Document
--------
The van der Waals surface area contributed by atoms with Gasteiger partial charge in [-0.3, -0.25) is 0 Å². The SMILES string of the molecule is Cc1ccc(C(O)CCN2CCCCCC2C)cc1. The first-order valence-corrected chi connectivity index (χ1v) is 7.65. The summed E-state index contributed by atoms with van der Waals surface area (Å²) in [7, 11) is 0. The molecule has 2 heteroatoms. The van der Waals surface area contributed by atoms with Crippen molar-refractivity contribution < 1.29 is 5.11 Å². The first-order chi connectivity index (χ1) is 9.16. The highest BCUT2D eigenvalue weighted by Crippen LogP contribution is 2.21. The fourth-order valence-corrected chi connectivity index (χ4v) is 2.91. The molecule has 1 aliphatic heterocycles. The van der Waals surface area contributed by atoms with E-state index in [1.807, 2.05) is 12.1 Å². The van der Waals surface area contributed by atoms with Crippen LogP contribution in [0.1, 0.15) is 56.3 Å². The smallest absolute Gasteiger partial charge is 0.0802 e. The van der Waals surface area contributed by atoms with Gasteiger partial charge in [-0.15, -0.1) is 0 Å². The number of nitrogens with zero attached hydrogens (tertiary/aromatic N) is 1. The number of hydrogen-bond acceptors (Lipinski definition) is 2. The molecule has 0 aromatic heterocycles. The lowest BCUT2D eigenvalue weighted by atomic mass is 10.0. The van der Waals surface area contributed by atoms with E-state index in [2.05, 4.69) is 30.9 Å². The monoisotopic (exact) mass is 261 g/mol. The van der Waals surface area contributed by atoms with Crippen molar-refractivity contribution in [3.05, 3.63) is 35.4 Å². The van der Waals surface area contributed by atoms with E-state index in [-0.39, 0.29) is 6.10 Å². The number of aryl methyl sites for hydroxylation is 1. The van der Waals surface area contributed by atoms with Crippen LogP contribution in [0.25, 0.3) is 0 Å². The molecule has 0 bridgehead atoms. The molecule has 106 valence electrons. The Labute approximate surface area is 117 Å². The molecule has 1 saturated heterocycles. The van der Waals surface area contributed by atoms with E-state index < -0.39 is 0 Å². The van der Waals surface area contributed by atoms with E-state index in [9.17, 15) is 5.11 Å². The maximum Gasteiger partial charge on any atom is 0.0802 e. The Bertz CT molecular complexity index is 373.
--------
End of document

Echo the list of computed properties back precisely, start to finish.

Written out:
The van der Waals surface area contributed by atoms with Gasteiger partial charge in [-0.3, -0.25) is 0 Å². The SMILES string of the molecule is Cc1ccc(C(O)CCN2CCCCCC2C)cc1. The first-order valence-corrected chi connectivity index (χ1v) is 7.65. The summed E-state index contributed by atoms with van der Waals surface area (Å²) in [7, 11) is 0. The molecule has 2 heteroatoms. The van der Waals surface area contributed by atoms with Crippen molar-refractivity contribution < 1.29 is 5.11 Å². The first-order chi connectivity index (χ1) is 9.16. The highest BCUT2D eigenvalue weighted by Crippen LogP contribution is 2.21. The fourth-order valence-corrected chi connectivity index (χ4v) is 2.91. The molecule has 1 aliphatic heterocycles. The van der Waals surface area contributed by atoms with E-state index in [1.807, 2.05) is 12.1 Å². The van der Waals surface area contributed by atoms with Crippen LogP contribution in [0.1, 0.15) is 56.3 Å². The smallest absolute Gasteiger partial charge is 0.0802 e. The van der Waals surface area contributed by atoms with Gasteiger partial charge in [-0.15, -0.1) is 0 Å². The number of nitrogens with zero attached hydrogens (tertiary/aromatic N) is 1. The number of hydrogen-bond acceptors (Lipinski definition) is 2. The molecule has 0 aromatic heterocycles. The lowest BCUT2D eigenvalue weighted by atomic mass is 10.0. The van der Waals surface area contributed by atoms with E-state index in [2.05, 4.69) is 30.9 Å². The monoisotopic (exact) mass is 261 g/mol. The van der Waals surface area contributed by atoms with Crippen molar-refractivity contribution in [3.05, 3.63) is 35.4 Å². The van der Waals surface area contributed by atoms with E-state index in [-0.39, 0.29) is 6.10 Å². The number of aryl methyl sites for hydroxylation is 1. The van der Waals surface area contributed by atoms with Crippen LogP contribution in [0.25, 0.3) is 0 Å². The molecule has 0 bridgehead atoms. The molecule has 106 valence electrons. The Labute approximate surface area is 117 Å². The molecule has 1 saturated heterocycles. The van der Waals surface area contributed by atoms with E-state index < -0.39 is 0 Å². The van der Waals surface area contributed by atoms with E-state index in [9.17, 15) is 5.11 Å². The maximum Gasteiger partial charge on any atom is 0.0802 e. The Bertz CT molecular complexity index is 373.